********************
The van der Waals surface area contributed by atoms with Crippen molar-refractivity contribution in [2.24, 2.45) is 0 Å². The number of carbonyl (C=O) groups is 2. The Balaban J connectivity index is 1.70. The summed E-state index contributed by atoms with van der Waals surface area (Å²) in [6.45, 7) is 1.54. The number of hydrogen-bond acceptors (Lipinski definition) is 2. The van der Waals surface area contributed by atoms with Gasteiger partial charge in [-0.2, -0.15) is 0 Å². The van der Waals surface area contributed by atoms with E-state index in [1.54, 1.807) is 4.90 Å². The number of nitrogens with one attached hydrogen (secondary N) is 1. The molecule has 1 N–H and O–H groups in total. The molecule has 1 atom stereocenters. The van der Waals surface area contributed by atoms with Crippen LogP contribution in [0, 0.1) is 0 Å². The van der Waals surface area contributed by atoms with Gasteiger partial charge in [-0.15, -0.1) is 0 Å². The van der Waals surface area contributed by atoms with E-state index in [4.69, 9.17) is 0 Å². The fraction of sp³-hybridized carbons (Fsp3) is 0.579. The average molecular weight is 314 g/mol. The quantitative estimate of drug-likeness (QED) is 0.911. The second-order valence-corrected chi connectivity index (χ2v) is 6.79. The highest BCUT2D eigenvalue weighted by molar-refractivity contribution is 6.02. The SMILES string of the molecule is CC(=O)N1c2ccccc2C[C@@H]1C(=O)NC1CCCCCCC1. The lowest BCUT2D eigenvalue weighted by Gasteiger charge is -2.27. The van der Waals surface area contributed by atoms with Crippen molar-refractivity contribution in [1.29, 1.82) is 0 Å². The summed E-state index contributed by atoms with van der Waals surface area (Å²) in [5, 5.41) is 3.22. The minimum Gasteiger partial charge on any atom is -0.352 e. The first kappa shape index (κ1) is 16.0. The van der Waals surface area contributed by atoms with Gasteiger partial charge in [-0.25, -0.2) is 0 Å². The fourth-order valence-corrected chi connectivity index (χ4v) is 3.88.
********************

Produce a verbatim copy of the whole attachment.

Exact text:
The van der Waals surface area contributed by atoms with Crippen molar-refractivity contribution in [2.24, 2.45) is 0 Å². The number of carbonyl (C=O) groups is 2. The Balaban J connectivity index is 1.70. The summed E-state index contributed by atoms with van der Waals surface area (Å²) in [6.45, 7) is 1.54. The number of hydrogen-bond acceptors (Lipinski definition) is 2. The van der Waals surface area contributed by atoms with Gasteiger partial charge in [-0.2, -0.15) is 0 Å². The van der Waals surface area contributed by atoms with E-state index in [1.54, 1.807) is 4.90 Å². The number of nitrogens with one attached hydrogen (secondary N) is 1. The molecule has 1 N–H and O–H groups in total. The molecule has 1 atom stereocenters. The van der Waals surface area contributed by atoms with Crippen LogP contribution in [0, 0.1) is 0 Å². The van der Waals surface area contributed by atoms with Gasteiger partial charge in [-0.15, -0.1) is 0 Å². The van der Waals surface area contributed by atoms with E-state index in [4.69, 9.17) is 0 Å². The fraction of sp³-hybridized carbons (Fsp3) is 0.579. The average molecular weight is 314 g/mol. The quantitative estimate of drug-likeness (QED) is 0.911. The second-order valence-corrected chi connectivity index (χ2v) is 6.79. The highest BCUT2D eigenvalue weighted by molar-refractivity contribution is 6.02. The SMILES string of the molecule is CC(=O)N1c2ccccc2C[C@@H]1C(=O)NC1CCCCCCC1. The lowest BCUT2D eigenvalue weighted by Gasteiger charge is -2.27. The van der Waals surface area contributed by atoms with Crippen molar-refractivity contribution in [1.29, 1.82) is 0 Å². The summed E-state index contributed by atoms with van der Waals surface area (Å²) in [5, 5.41) is 3.22. The minimum Gasteiger partial charge on any atom is -0.352 e. The first kappa shape index (κ1) is 16.0. The van der Waals surface area contributed by atoms with Gasteiger partial charge in [-0.25, -0.2) is 0 Å². The fourth-order valence-corrected chi connectivity index (χ4v) is 3.88.